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Addressing the O-A Joint

The occipitoatlantal (O-A) joint is the uppermost weight-bearing synovial joint in the body and is the final junction for adapting to asymmetry or dysfunction from below. Mechanically, the head teeters on the two condyloid joints (shaped like cupped palms tipped slightly medially) that make up the O-A joint. This design allows the head to nod back and forth and side to side (Img. 1).

Since the O-A joint surrounds and attaches to the brain stem, which controls all basic body functions (including breathing and heartbeat), poor alignment has widespread consequences. For example, if the O-A joint on one side develops a restriction, the crooked occiput may set off local neurological reflexes that increase muscle tension in the suboccipitals, and which may compress and irritate the greater occipital nerve (Img. 2). Clients presenting with occipital neuralgia commonly complain of pain referring up the back of the head and around the side, sometimes reaching into the orbital region.

These headaches usually result from holding an awkward, static head posture. Prolonged, non-neutral postures with the head tilted on the neck can cause mechanoreceptor excitability in surrounding muscles, ligaments, and joint capsules as the O-A condyles are crammed closed on one side. Examples might include a plumber who works under a sink with his head cocked to one side or an office worker who secures a telephone with her shoulder and chin. Clients whose computer monitors sit either too high or too low may develop bilateral O-A restrictions leading to global head pain (Img. 3).

The Brugger Test

Before jumping in with knuckles and “fascia-mashing” the suboccipitals, one critical question must first be asked: is the unlevel O-A joint and accompanying suboccipital spasm the result of awkward head and neck positioning, as in the case of the plumber under the sink, or could it be compensation for misalignment elsewhere in the body? One way to help solve this mystery is to perform a Brugger Test.

Start with the client standing, with your left hand on the client’s forehead and the index finger and thumb of your right hand gently palpating and holding the knotty suboccipital spasm (Img. 4). Continue to hold this hand position as the client sits. If the spasm decreases when the client sits, this suggests asymmetry somewhere in the lower body is forcing compensation at the O-A joint. A functional short leg, unlevel pelvis, or rotoscoliosis are examples of common postural faults that must be addressed before dealing with the fixated O-A. If the suboccipital spasm stays knotty when both standing and sitting, it’s an O-A problem.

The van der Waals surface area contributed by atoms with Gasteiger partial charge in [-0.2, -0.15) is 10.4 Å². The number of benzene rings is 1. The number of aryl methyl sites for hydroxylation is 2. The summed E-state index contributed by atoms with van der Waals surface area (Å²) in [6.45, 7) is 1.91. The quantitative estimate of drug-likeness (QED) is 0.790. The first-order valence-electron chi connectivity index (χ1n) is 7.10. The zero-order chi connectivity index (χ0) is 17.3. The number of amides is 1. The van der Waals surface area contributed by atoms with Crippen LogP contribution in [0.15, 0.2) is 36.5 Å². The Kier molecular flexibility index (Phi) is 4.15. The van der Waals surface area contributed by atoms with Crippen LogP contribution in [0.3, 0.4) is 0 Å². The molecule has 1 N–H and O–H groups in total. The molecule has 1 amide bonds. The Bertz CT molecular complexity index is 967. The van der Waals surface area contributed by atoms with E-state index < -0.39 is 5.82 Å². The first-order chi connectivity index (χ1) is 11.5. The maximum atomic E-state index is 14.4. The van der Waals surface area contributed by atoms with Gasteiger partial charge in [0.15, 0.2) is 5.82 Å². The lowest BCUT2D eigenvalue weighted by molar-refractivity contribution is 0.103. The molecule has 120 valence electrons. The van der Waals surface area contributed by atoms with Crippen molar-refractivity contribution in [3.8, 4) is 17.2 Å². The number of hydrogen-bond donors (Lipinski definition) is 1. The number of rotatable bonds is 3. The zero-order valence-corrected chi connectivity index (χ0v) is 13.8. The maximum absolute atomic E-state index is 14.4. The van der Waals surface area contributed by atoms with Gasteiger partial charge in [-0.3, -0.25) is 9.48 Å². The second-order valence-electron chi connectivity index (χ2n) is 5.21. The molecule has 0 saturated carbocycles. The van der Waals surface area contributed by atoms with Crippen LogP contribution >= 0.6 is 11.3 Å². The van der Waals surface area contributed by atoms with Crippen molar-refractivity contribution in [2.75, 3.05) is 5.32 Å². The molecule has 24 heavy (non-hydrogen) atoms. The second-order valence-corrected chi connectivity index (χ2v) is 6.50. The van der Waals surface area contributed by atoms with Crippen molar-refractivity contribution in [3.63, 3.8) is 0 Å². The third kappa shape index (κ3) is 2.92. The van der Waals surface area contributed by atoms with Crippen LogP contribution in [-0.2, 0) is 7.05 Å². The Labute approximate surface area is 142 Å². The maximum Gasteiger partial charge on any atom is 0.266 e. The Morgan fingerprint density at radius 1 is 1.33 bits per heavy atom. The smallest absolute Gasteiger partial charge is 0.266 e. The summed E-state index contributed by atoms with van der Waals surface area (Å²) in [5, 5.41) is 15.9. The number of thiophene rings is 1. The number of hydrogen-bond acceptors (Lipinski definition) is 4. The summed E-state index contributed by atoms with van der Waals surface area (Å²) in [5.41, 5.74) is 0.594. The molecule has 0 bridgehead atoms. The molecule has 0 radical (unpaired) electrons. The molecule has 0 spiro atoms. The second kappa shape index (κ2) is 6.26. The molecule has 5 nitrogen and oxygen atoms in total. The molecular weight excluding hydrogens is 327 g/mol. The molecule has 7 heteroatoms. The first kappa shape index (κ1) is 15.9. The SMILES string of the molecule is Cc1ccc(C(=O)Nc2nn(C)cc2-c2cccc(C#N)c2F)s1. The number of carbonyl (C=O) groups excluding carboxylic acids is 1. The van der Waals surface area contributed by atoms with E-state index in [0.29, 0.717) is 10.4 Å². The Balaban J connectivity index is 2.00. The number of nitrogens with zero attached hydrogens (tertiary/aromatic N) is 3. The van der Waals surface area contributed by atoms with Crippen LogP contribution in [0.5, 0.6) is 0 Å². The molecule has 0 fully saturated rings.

O-A Assess and Correct

Begin by applying your favorite suboccipital technique to release the protective muscle guarding. Once the suboccipital hypertonicity has calmed, assess and correct O-A joint hypomobility by sliding the right hand under the supine client’s head while your left palm secures the forehead. Without lifting the client’s head, ask for a slow chin tuck toward the chest. As the head begins to flex on the neck, follow this movement with your right hand by softly pulling the back of the head superiorly, while the left hand gently pushes the forehead toward the eyebrows—imagine rolling a bowling ball using two hands (Img. 5). By applying a gentle two-second overpressure at the end of this chin tuck maneuver, you should be able to assess the ability of the occipital condyles to glide back on the atlas. If there is restriction to the chin tuck (i.e., a hard restrictive barrier), the O-A is unilaterally or bilaterally restricted.

To determine which side is stuck, simply right-sidebend the client’s head 20 degrees and repeat the chin tuck technique. If no resistance is encountered, test the opposite side by left-sidebending 20 degrees and rolling the head into flexion. If the chin does not want to approximate the chest with the head in this position, then the right occipital condyle is stuck anteriorly and is unable to glide back on the right atlas condyle. If the client’s pain is also on the right, the fixated right condyle is likely the main event causing occipital neuralgia. To free the soft tissues that are restraining joint motion, keep the client’s head in the same left-sidebent position and ask for a chin tuck while your hands follow with two seconds of gentle overpressure at the end range of flexion (stop if the client experiences any discomfort). Repeat three times and retest with the head in a neutral position.

Your clients will love this gentle myoskeletal O-A stretch and appreciate relief from the nagging, and sometimes debilitating, pain of occipital neuralgia.

As these activities are unlikely to cause immediate discomfort, clients rarely attribute them as the source of their pain. But palpation by trained hands can tell another story. Suboccipital spasm, tenderness, nodular swellings, and a closing of the inferior nuchal ridge on the posterior arch of the atlas should alert the therapist to test for possible O-A jamming.

References

  1. Postacchini F, Massobrio M, Idiopathic coccygodynia. Analysis of fifty-one operative cases and a radiographic study of the normal
    coccyx. The Journal of Bone and Joint Surgery. 1983 65(8): 1116-1124.
  2. Kim NH; Suk KS: Clinical and radiological differences between traumatic and idiopathic coccygodynia.
    Yonsei Med J, 1999 Jun, 40:3, 215-20.

These techniques and more can be found in the Upper Body Home-Study course.

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